Friday, May 31, 2013

Chromebook in the Hands of Grade 2 Students

I recently acquired an Acer Chromebook to test out its capabilities for student and teacher use. I blogged about my initial response to the device here, where I discussed the Chromebook's ease of use and the possibilities it holds for blended learning with my students. Shortly after blogging, I handed the device over to the students to see what they would do with it and find out what they think.

We were working on adding and subtracting with and without regrouping and the students had just been introduced to base ten blocks.

The students were presented with the task of adding and subtracting two digit numbers using base ten blocks. A few of my students found this task to be relatively easy so they were tasked with the responsibility of helping me discover on-line sites/activities that would allow us to blend their learning.

We found a great site that had two activities that we thought would be great for remediation and enrichment. Base Ten Fun and Base Ten Bingo  were deemed appropriate and were presented to the students. Using the Bright Links projector via the class desktop I introduced the two activities to the students and explained that they would all get a chance to use a 'computer' to try them out. As we progressed though our learning cycle the students got to use the various computers in our classroom (Chromebook, Laptop, Desktop) to try out the two activities.


The students knew that we wouldn't have the Chromebook for a long time so they all wanted to use it. I placed few limitations on its use - I wanted it to be treated with respect and survive its stay in our classroom. Every student had the opportunity to use the device and as they were using it I observed them and questioned them with respect to their mathematical learning and about the device.

The students loved how portable it was. Some of them sat at their desks and other laid down on the carpet. They liked that it wasn't plugged in and that they could walk around the room with it to show their friends what they were doing. They were happy to be "free" to move about the room. THEY commented that they don't like calling people over to the desktop or the laptop to look at their work, they prefer to simply go to the person they want to talk to - this includes me! Side note: there is nothing better than having many students want my attention at the same time to COMMUNICATE their THINKING.

Even though they are very careful and respectful with the computers, they commented that the laptop is too big and although they could walk around with it, I would probably not allow it. They are correct, the laptop is pretty hefty compared to the Chromebook and the iPads and iPod Touches that they use in class.

One of the students asked why we couldn't use the iPads to do this work. This question came from one of the students that was limited in mobility due to the use of the desktop computer. She wanted to find a comfy spot in the room to explore and enjoy. I explained that the iPads are not "Flash" compatible. The students wanted a demonstration so I showed them using our document camera. Due to the incompatibility with Flash based software I rarely, if ever, get the students to connect to the Internet when using the iPads and iPods. I logged on to the Internet with an iPad and showed them that we could not use the tablets to use the activities we found on the site.**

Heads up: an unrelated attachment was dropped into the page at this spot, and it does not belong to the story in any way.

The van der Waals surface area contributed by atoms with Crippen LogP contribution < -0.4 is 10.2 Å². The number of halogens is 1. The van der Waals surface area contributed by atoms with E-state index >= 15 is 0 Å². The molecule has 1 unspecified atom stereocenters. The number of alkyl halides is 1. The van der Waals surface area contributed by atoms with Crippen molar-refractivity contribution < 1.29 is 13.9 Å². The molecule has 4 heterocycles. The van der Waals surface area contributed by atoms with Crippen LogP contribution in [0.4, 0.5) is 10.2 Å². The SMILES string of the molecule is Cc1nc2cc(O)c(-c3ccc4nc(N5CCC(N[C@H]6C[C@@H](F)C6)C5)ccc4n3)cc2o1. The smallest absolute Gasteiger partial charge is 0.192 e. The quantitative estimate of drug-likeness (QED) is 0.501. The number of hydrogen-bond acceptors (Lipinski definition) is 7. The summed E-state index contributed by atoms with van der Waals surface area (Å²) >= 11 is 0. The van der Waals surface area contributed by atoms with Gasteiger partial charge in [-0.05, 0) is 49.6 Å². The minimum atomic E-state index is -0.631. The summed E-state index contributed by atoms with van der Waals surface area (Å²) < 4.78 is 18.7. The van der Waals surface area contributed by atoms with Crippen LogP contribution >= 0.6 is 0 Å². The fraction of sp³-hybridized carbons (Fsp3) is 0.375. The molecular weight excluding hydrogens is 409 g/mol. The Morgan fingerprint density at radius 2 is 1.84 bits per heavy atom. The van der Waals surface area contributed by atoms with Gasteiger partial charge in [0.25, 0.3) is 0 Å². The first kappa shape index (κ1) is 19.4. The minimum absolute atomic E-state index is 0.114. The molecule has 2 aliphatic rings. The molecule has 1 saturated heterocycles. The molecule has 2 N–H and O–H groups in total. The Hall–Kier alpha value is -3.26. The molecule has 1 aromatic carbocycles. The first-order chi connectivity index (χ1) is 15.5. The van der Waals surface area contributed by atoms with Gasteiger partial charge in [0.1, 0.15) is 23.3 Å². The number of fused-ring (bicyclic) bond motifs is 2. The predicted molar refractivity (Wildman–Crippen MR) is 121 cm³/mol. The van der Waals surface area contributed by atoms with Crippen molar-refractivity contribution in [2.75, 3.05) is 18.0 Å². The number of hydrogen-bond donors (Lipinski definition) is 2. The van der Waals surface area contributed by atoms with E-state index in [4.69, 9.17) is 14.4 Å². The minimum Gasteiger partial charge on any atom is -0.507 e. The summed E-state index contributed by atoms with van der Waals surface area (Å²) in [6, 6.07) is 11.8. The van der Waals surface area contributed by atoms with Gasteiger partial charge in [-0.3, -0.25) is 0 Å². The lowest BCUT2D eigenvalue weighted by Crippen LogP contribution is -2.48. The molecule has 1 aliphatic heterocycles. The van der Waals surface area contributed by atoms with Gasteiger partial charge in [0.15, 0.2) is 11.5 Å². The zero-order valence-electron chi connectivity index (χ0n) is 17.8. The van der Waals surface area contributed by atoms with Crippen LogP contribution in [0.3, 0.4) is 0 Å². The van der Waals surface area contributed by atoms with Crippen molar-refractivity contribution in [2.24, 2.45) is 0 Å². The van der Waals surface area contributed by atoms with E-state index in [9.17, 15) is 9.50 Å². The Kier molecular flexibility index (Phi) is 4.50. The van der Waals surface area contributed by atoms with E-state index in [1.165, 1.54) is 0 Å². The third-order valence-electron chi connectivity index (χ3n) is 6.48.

Here is what my students said about the Chromebook:
  • the screen is big enough to see what is going on
  • they like moving around with it, just like using the iPads/iPods
  • not trapped in an app, can move all over the Internet to get to different places
  • they can use sites that they use on the computer
  • they can use sites that they already know about (,
  • turns on quick
  • can move around the room easily
  • don't have to keep it plugged in
  • it is small and light
The Chromebook proved beneficial to my students while it was in our classroom. The key benefit is that it allows my students to use Flash based software that seems to be everywhere we want to be. For the purposes of our project, compatibility with Flash based software to start us off is key. My students did not have a chance to use any of the Ministry's online learning resources while we had the Chromebook in our possession (which are all Flash based by the way) but I did and everything worked fin. It is integral that we have a device that is compatible with the software used to create the learning resources that my students will be using. Moreover, the Chromebook is the perfect device for what +Ferdinand Krauss will be doing next school year with teachers. Ferdinand has blogged about his plan to leverage the Chromebook mainly with educators while my prime focus will be on blended learning with the students.

So far so good. My students only had one issue with the Chromebook - that they won't be in my class next year when I have once device for every two students!